Node is an important part of a blockchain network, a digital ledger that records transaction information of crypto assets. Nodes ensure Bitcoin can operate as a peer-to-peer distributed economic system and make the blockchain a trusted network, which anyone can monitor without one party having complete control.
So, what is a node and how does it work? See the explanation further in this article.
The Bitcoin network is run by multiple nodes which are referred to as the peer-to-peer Bitcoin protocol. Nodes are computers that communicate with each other where the computers follow certain rules and share information with each other. Bitcoin nodes have several functions, such as a place to store blockchain databases, maintain consensus between each other, validate and maintain peer-to-peer networks.
There are several types of records in the Bitcoin network, including:
A node must be connected to different peers to form a path in the Bitcoin network. If one of the nodes is offline, then the node must connect to another node or a new node. This is so that the node will keep up-to-date information.
A full node is a node that stores all transactions in the blockchain. Full Nodes store all the latest data from the Bitcoin Blockchain from when Bitcoin was created. A full node can independently verify all transactions without relying on other nodes or sources of information. To run a full node, you need a minimum capacity of 400 gigabytes.
Running a Full Node provides a complete Bitcoin experience because you can participate in verifying all transactions independently without having to depend on anyone. Full nodes will use the Bitcoin network to receive updates of blocks and all new transactions. A full node will verify and enter this information into a copy of the Blockchain that it owns. Thus by running a full node, you are also helping to maintain the Bitcoin network. The more full nodes that participate, the more secure the Bitcoin network will be.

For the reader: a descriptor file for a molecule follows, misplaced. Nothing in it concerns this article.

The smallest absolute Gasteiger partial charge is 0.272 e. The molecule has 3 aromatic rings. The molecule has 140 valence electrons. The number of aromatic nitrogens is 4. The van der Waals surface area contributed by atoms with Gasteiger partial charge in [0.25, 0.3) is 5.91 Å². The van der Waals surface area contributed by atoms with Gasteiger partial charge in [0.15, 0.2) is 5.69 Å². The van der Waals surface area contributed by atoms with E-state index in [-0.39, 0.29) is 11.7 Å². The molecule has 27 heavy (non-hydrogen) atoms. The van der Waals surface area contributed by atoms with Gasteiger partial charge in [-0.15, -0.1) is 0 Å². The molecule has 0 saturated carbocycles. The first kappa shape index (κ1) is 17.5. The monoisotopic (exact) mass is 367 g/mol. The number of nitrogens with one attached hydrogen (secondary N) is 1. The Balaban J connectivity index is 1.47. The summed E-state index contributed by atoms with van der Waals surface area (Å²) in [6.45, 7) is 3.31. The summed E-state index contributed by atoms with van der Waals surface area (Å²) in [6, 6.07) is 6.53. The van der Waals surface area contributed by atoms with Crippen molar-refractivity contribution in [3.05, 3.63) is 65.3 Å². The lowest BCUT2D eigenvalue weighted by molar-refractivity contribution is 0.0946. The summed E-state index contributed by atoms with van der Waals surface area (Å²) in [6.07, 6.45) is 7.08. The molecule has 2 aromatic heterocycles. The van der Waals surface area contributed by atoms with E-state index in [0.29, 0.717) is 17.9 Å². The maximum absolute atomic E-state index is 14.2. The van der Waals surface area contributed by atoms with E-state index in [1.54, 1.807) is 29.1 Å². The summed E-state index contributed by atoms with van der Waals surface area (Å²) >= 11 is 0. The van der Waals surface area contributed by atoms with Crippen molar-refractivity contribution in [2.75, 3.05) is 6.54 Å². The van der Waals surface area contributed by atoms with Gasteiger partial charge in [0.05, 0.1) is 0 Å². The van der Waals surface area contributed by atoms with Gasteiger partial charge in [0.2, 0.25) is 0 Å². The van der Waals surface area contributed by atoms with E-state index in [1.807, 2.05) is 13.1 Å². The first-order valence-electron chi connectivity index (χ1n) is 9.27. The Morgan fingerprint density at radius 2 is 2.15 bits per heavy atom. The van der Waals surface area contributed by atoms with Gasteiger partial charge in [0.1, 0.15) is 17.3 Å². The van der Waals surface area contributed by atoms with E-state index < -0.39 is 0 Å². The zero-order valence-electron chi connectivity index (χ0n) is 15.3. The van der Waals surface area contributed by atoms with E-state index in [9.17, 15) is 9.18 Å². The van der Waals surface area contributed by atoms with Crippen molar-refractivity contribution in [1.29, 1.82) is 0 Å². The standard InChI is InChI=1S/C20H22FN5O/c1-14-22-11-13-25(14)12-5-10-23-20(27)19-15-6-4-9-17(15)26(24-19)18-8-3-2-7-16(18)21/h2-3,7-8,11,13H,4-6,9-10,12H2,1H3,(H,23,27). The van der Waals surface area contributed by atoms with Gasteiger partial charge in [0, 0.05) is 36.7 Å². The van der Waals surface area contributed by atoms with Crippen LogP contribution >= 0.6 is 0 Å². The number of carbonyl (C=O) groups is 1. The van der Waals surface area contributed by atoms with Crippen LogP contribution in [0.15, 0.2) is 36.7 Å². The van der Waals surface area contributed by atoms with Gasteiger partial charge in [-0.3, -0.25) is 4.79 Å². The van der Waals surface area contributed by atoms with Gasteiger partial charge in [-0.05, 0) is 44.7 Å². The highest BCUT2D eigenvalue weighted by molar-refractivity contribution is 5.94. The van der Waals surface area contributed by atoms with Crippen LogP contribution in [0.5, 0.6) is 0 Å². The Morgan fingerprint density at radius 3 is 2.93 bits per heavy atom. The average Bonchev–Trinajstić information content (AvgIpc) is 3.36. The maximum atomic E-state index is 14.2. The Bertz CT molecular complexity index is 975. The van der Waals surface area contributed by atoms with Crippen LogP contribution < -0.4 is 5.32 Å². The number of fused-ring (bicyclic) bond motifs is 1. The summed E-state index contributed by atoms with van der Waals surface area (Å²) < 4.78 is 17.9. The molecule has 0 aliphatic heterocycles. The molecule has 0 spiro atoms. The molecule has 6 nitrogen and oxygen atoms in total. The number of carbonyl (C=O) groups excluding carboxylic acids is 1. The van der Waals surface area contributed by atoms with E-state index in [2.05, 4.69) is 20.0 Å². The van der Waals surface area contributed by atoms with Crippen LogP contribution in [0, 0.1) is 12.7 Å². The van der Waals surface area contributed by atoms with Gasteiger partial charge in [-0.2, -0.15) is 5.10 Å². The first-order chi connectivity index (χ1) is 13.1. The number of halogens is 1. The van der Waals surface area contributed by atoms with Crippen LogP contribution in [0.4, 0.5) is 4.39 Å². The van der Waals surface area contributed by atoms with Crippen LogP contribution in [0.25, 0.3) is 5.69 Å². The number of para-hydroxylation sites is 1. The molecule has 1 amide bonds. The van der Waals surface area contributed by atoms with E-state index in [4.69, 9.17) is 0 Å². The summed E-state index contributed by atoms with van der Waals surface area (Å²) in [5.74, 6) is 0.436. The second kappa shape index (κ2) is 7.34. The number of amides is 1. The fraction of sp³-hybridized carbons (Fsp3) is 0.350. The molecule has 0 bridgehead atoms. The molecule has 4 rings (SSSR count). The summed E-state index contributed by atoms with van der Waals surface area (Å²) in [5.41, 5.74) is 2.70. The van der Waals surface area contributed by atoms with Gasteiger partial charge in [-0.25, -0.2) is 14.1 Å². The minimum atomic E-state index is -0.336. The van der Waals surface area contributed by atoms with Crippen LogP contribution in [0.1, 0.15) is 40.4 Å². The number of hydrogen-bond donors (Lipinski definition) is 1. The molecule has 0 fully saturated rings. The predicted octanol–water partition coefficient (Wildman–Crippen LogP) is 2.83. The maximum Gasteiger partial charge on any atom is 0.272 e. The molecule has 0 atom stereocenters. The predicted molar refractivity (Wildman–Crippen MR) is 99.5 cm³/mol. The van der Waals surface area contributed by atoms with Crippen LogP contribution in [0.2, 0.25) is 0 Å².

Below are the purposes of running full nodes:
SPV Nodes are storage nodes that do not require a record of all transactions from the Blockchain. SPV Nodes only fetch the header blocks and do not download all transactions in the block.
Simply put, the full node has complete data from the first Bitcoin formed to date, while SPV only has a summary. SPV is usually used to facilitate services that do not have a large enough memory capacity such as a mobile wallet.
SPV nodes have weaker security than full nodes. Full Nodes record all transactions so that he does not need to open information about addresses in the wallet, while SPV Nodes receive a filtered list of transactions related to addresses in the wallet.
Mining nodes are nodes in the Bitcoin network that have a special function for mining. Like other Nodes, miner nodes receive and broadcast transactions into the Bitcoin network. Miner nodes have a special function to collect these transactions into a new block.
After the miner validates the transaction, the mining node will put the transaction into the memory pool where the transaction will wait to be included in a block.
Consider the stories of the following three people: A, a miner, B, and C, Pintu app users. B wants to use the Pintu application to send 1 BTC to C. The transaction will be entered into the memory pool after B has completed it. A starts his mining machine and accumulates hundreds of transactions into candidate blocks, which will be added to the blockchain network later. The transaction from B and C is one of the transactions that A collects. A sets up numerous mining computers and begins validating the block with the SHA 256 algorithm.
After around 10 minutes, A discovered a hash that corresponded to the mining target. This block is also thought to be legitimate. The block will then be disseminated to all of A’s peers by A’s mining node. When another mining node receives and validates A’s block, the other miners start working on the next new block right away.